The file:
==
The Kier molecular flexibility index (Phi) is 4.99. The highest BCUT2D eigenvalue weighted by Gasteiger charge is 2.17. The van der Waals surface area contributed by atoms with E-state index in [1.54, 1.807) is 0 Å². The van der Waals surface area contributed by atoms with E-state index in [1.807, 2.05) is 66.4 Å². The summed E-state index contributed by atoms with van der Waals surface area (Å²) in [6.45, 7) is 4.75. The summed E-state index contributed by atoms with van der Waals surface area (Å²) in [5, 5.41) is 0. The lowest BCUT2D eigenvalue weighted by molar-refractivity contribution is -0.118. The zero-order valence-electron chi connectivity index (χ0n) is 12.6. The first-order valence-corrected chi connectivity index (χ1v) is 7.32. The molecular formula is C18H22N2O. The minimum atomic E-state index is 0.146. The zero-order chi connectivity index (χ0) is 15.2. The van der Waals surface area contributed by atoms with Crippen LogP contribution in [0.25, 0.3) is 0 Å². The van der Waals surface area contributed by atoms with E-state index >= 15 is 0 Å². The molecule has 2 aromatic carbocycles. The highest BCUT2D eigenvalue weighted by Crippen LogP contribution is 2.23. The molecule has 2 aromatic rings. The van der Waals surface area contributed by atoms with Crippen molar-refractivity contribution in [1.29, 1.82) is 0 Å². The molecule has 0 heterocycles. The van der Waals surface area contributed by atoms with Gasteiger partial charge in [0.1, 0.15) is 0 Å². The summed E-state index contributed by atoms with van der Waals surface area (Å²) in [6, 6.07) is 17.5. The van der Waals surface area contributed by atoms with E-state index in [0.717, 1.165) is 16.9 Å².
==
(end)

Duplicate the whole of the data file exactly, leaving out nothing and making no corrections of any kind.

The Kier molecular flexibility index (Phi) is 4.99. The highest BCUT2D eigenvalue weighted by Gasteiger charge is 2.17. The van der Waals surface area contributed by atoms with E-state index in [1.54, 1.807) is 0 Å². The van der Waals surface area contributed by atoms with E-state index in [1.807, 2.05) is 66.4 Å². The summed E-state index contributed by atoms with van der Waals surface area (Å²) in [6.45, 7) is 4.75. The summed E-state index contributed by atoms with van der Waals surface area (Å²) in [5, 5.41) is 0. The lowest BCUT2D eigenvalue weighted by molar-refractivity contribution is -0.118. The zero-order valence-electron chi connectivity index (χ0n) is 12.6. The first-order valence-corrected chi connectivity index (χ1v) is 7.32. The molecular formula is C18H22N2O. The minimum atomic E-state index is 0.146. The zero-order chi connectivity index (χ0) is 15.2. The van der Waals surface area contributed by atoms with Crippen LogP contribution in [0.25, 0.3) is 0 Å². The van der Waals surface area contributed by atoms with E-state index >= 15 is 0 Å². The molecule has 2 aromatic carbocycles. The highest BCUT2D eigenvalue weighted by Crippen LogP contribution is 2.23. The molecule has 2 aromatic rings. The van der Waals surface area contributed by atoms with Crippen molar-refractivity contribution in [1.29, 1.82) is 0 Å². The molecule has 0 heterocycles. The van der Waals surface area contributed by atoms with Gasteiger partial charge in [0.1, 0.15) is 0 Å². The summed E-state index contributed by atoms with van der Waals surface area (Å²) in [6, 6.07) is 17.5. The van der Waals surface area contributed by atoms with E-state index in [0.717, 1.165) is 16.9 Å².